Thursday, February 16, 2012

Living with Albinism on Ukerewe.

Hello again,

We would like to introduce you to Mr. Ramadhani, who is the Chairman of the Ukerewe Albino Society.

When John, Chris and Barry were on the island last month, they met Mr. Ramadhani, who is a car mechanic by trade, but cannot work because he has no tools - and no money to buy any.  Mr. Ramadhani said to our representatives "We are trying to stand on our own feet.  We want to be treated as normal humans and bring a sense of belonging, harmony, freedom and security to the Albino comminity, who are finding life so difficult with their complex medical problems, poor health care and prejudice from some of the local community".

Meet Neema and her family.  Neema is also a member of the Society.  She is 30 and makes a modest living by making pots from clay, at the family home.  She and her four albino brothers Ayubu, Ezekiel, Zachariah, Jeremiah all live with their grandmother, who is not an albino.  Neema is good at pottery.  She crushes the clay blocks, sieves it, mixes it with water and shapes it all by hand - sitting on the floor.   She said "When I have made four or five, I dry them in the sun.  Then I collect enough firewood and cure them in an open fire.  I can make clay bowls - probably five or six per day.  I could sell more if I could make more, but I cannot make more because it is a slow process and I have to do everything by hand".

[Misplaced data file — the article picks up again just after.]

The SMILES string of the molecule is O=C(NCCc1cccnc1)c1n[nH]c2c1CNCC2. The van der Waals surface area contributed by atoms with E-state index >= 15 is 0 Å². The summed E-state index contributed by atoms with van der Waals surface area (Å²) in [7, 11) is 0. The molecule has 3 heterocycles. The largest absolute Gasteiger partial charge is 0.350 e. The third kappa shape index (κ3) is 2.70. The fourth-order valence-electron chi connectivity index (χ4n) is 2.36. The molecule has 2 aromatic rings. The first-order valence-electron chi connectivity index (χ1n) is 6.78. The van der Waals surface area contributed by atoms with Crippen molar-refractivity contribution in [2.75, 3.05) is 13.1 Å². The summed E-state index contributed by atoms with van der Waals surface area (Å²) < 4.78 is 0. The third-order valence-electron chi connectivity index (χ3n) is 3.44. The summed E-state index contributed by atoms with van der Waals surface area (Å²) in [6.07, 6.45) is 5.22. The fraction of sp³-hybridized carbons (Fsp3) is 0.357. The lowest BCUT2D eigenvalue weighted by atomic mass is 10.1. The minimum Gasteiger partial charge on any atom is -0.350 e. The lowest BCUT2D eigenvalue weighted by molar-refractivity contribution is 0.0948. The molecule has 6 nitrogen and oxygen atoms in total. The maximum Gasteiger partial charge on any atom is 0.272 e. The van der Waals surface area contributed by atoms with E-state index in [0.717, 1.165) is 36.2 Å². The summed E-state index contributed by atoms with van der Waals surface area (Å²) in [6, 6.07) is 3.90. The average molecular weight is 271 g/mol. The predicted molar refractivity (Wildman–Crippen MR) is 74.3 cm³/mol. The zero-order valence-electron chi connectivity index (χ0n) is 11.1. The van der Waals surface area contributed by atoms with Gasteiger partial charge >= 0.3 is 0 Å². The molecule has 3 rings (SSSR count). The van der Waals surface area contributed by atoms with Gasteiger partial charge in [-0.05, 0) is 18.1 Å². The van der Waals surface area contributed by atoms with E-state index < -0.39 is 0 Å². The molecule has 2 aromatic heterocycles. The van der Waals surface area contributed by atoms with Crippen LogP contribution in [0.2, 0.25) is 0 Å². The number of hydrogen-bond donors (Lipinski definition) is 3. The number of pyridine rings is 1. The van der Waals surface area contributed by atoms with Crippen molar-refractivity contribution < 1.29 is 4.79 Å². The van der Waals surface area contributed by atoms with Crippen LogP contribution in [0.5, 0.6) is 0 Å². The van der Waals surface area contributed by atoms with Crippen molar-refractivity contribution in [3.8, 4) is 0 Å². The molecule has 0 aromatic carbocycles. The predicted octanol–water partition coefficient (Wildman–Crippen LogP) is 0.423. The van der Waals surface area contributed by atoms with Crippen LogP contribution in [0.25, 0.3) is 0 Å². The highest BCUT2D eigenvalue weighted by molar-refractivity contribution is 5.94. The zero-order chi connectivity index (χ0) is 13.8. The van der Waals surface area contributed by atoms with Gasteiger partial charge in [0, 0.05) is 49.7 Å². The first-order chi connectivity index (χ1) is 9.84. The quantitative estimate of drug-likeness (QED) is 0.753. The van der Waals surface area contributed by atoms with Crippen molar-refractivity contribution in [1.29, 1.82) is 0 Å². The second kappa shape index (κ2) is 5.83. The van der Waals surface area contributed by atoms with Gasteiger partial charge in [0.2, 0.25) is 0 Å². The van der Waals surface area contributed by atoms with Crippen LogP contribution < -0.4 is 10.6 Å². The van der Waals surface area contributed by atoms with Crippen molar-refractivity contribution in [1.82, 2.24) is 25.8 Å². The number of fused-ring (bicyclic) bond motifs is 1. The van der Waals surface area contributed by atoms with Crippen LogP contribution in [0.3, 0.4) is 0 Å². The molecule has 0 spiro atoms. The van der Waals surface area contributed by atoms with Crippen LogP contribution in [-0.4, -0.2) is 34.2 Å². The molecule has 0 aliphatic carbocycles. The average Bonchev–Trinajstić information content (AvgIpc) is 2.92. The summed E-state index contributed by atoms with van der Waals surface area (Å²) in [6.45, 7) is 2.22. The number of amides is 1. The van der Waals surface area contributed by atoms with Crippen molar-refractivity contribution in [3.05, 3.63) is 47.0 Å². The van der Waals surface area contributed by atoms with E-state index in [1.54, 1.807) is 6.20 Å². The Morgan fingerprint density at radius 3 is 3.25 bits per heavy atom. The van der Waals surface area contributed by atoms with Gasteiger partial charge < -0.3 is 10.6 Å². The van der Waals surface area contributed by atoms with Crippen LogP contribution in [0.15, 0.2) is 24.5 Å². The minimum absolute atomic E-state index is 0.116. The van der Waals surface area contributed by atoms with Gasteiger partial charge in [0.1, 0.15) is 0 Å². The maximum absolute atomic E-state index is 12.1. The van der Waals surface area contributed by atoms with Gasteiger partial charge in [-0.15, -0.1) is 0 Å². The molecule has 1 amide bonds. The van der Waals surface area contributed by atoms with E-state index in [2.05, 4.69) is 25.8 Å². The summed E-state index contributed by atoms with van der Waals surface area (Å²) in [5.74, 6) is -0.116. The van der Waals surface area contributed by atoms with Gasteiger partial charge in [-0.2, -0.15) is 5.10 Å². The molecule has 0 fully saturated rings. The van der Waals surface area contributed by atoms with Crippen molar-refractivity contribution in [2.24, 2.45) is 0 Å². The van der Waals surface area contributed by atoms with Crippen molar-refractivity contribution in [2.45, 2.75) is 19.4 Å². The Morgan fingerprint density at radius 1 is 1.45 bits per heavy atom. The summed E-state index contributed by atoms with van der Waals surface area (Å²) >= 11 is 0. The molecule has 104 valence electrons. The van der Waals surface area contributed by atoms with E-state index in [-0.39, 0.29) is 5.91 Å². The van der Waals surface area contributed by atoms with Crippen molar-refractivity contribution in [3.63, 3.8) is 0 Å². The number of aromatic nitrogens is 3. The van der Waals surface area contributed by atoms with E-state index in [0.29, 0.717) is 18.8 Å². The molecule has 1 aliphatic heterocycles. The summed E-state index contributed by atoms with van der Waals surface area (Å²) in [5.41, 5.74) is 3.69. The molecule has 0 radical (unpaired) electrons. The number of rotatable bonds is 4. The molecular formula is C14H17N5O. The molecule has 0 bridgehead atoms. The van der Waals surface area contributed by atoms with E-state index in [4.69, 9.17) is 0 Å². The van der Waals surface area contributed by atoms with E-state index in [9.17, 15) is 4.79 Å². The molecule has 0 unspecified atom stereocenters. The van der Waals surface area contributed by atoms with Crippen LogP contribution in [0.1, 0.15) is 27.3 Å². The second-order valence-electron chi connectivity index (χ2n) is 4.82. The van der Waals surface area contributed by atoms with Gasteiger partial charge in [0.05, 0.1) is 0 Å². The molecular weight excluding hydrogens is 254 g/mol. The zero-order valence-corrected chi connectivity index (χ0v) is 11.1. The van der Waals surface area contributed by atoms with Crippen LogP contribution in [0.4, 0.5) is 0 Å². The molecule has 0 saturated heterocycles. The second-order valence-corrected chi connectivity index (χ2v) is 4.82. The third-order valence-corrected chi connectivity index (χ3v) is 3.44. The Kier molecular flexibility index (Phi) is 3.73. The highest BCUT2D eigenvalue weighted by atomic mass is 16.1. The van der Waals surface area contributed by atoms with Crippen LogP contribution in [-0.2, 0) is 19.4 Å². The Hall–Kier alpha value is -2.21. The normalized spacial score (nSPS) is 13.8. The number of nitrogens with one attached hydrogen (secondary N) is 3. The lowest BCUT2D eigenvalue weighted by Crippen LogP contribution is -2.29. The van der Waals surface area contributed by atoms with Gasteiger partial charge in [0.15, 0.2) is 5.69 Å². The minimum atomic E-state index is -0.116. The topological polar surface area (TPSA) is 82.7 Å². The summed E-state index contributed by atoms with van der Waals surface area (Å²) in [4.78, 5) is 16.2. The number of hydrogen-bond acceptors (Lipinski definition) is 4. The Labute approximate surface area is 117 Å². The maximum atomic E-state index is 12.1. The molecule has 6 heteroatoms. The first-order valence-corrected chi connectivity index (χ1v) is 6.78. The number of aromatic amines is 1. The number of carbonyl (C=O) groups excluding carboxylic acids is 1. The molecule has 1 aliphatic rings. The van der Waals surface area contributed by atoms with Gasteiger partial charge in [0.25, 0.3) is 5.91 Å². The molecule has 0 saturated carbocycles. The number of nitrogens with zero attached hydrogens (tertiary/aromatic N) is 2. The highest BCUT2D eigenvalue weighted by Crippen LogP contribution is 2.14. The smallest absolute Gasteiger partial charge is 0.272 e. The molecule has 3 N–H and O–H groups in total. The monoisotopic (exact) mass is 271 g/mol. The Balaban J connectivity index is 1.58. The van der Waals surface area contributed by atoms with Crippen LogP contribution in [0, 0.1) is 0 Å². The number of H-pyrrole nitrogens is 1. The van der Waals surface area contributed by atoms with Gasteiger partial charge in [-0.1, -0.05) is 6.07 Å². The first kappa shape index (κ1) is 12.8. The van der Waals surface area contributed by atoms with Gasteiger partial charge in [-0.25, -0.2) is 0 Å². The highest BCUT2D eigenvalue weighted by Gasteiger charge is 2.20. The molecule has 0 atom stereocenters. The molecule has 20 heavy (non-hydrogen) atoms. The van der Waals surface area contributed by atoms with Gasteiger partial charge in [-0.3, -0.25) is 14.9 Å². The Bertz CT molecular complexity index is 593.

Ayubu is the oldest brother and wants to be a musician, but cannot afford any instruments.  Ezekiel was born with bilateral club feet.  His father took him to the local hospital where the doctor told him to go to the nearest teaching hospital, which he did.  They wanted a large amount of money to surgically correct his feet, which he could not afford.  He hobbles around on club feet with just worn slippers to protect them.  Zachariah runs a small shop.  Jeremiah has been offered a place to study law, but cannot afford the fees.

Though trapped in a cycle of poverty, this family is doing their very best under difficult circumstances, to scrape a living from very little.

The team will do their best to help this family and others like them during our next visit in July.

Until the next time,

Best Wishes,
Diane and Derek

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